Advertising During the Olympics Faces Change

Advertising for the Olympics is second only to advertising done during the super bowl. Marketing agencies across the country are pulling up a chair and grabbing their popcorn to watch. This year, the marketing changes put in place by the International Olympic Committee (IOC) will make it one we can’t forget.

Exclusivity Is No More

For years brands like Coca Cola, Nike and McDonalds had a “You can’t sit with us!” kind of attitude. These 40 official Olympic sponsors created a blackout for all other advertisers. The other advertisers weren’t allowed to use the athletes or any Olympic intellectual property that might detract from these few special weeks. Athletes couldn’t even tweet a “Thank you!” to their promoters if their sponsors weren’t part of the special 40 club.

After complaints from athletes who pointed out that this was the only time the great people of America know their names, the IOC made the decision to even the playing field for other advertisers. Marketing agencies that represent these athletes now have the opportunity to feature them in generic ads throughout the entirety of the summer Olympics.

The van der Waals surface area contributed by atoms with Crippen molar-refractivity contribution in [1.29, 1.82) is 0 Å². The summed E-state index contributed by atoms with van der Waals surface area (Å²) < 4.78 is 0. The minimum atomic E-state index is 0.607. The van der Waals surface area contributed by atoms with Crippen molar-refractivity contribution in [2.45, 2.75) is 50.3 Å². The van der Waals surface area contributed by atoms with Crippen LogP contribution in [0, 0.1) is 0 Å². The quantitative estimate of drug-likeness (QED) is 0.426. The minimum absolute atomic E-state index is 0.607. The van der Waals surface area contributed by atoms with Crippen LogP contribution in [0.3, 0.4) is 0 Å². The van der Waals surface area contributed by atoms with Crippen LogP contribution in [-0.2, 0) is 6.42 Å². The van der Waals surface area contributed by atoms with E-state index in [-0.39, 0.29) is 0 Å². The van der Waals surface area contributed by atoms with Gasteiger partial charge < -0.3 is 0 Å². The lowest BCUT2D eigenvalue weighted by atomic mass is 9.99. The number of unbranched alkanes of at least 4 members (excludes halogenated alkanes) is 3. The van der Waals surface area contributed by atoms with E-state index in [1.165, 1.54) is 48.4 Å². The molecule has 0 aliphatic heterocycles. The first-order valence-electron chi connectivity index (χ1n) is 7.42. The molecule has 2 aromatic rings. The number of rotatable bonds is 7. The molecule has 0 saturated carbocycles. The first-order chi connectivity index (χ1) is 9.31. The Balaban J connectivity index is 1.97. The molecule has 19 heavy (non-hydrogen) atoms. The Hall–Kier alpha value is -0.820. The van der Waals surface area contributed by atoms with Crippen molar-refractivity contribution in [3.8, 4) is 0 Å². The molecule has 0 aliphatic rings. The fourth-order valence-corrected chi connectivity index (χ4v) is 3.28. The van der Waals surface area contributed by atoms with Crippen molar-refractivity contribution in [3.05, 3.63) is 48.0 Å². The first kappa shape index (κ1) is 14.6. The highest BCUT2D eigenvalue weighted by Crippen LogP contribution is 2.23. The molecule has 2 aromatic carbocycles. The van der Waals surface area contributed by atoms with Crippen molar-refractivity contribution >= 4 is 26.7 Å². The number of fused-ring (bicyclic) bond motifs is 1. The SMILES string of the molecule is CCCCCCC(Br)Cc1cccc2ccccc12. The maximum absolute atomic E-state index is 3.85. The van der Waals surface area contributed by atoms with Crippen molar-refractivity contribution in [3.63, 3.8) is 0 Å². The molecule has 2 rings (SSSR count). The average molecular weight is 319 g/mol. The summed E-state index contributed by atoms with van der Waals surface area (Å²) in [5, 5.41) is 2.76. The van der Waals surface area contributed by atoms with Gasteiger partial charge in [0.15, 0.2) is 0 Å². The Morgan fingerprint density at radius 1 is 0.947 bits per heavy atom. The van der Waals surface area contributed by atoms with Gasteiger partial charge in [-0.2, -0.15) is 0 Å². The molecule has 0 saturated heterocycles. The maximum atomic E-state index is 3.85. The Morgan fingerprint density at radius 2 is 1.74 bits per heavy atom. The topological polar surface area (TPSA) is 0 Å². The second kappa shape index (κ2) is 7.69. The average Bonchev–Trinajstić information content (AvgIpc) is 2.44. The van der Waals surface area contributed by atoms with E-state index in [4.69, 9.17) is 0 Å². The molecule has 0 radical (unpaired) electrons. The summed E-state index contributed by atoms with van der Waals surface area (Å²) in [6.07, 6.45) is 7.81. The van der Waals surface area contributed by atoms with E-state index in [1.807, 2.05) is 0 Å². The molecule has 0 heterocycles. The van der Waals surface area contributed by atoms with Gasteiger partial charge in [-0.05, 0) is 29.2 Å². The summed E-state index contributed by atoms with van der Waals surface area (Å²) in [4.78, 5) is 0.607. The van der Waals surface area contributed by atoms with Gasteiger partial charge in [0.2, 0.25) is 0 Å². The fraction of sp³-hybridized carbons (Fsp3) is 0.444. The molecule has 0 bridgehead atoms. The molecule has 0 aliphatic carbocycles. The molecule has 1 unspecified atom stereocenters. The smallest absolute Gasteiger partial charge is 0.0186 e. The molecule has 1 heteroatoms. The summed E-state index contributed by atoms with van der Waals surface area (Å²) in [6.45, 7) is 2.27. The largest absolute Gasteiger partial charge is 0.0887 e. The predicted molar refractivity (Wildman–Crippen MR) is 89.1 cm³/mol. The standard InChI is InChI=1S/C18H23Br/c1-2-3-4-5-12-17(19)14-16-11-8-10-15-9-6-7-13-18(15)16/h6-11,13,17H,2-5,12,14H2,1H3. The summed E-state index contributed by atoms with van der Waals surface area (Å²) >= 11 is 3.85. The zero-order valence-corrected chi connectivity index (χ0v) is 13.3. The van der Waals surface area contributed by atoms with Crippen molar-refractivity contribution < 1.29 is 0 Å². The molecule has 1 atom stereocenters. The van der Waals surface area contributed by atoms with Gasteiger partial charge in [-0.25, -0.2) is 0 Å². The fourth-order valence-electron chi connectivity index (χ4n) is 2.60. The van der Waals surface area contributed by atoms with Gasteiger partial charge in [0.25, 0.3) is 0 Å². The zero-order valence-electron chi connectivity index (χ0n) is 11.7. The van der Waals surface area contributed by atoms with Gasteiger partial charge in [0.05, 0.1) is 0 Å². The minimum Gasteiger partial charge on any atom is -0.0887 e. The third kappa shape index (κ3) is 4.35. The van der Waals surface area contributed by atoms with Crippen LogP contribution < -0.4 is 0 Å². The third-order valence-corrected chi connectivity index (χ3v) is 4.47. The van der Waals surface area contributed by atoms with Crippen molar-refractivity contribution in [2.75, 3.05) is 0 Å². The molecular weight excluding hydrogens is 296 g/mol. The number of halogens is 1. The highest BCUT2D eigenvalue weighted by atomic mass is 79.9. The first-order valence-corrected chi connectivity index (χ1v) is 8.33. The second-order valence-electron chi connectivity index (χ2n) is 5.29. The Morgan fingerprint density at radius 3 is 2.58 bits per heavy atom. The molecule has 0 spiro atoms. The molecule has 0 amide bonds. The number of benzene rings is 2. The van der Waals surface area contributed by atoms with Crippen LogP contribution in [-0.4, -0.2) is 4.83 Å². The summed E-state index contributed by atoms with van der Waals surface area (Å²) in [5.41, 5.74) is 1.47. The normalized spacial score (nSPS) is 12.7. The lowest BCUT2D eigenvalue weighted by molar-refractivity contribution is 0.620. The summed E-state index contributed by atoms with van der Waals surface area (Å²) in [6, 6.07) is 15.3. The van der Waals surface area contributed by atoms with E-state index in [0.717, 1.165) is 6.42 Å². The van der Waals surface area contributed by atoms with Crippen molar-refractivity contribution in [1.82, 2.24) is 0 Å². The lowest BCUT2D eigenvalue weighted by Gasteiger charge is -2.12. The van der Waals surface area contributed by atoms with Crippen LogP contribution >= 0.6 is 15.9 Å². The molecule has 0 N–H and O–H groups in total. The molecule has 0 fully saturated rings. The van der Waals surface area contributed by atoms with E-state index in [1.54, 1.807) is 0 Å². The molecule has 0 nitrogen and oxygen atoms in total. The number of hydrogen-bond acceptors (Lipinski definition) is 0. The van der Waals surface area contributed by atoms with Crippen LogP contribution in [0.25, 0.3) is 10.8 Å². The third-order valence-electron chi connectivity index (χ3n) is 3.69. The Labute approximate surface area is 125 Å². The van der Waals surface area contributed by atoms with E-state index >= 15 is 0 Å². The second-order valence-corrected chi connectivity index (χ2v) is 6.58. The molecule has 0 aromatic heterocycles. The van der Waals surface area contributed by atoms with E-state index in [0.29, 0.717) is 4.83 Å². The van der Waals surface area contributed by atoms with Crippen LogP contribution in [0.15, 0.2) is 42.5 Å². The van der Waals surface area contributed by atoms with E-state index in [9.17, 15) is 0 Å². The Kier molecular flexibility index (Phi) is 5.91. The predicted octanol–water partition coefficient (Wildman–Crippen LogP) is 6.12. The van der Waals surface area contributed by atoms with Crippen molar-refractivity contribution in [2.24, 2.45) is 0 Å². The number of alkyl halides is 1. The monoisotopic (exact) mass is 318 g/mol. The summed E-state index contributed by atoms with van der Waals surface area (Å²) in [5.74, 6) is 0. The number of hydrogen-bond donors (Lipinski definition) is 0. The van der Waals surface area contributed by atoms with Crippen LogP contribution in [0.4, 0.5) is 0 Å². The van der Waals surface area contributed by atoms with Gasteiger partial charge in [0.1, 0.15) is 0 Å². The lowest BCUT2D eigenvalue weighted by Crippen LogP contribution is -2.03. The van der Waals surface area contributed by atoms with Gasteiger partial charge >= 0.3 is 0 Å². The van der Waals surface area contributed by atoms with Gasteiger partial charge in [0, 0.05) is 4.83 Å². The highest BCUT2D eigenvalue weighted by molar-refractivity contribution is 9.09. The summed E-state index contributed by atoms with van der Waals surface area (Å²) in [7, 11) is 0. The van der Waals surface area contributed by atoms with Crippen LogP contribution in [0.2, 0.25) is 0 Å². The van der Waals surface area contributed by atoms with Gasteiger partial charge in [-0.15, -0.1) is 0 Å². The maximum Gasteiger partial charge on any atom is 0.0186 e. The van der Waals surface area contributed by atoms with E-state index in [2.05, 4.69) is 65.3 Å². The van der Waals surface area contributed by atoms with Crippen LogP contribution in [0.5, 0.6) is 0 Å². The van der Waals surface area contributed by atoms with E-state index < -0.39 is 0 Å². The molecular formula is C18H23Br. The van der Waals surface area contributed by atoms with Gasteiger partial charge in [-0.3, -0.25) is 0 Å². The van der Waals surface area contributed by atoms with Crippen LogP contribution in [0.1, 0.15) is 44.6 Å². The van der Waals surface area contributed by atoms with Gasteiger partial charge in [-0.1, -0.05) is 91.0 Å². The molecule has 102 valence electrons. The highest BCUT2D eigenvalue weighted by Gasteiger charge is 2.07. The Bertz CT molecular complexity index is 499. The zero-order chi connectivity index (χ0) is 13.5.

Companies like Under Armor are shouting for joy. Under Armor supports 250 athletes during the games. They have already included Michael Phelps in their newest “Rule Yourself” campaign.

Step Your Game Up

Some are complaining that evening the playing field is going to ruin the prestige that came with being part of the exclusive 40. The toughest of the marketing agencies are saying, “Bring it on.” No, I’m not quoting the cheerleader movie (Go Toros!).

Top agencies are promising to fight for the customer’s attention. Great advertising campaigns are more important than they ever were before. Who will get the gold and who’s about to belly flop? Turn off “Pokemon Go” during the commercials, because you are bound to see some legendary material.

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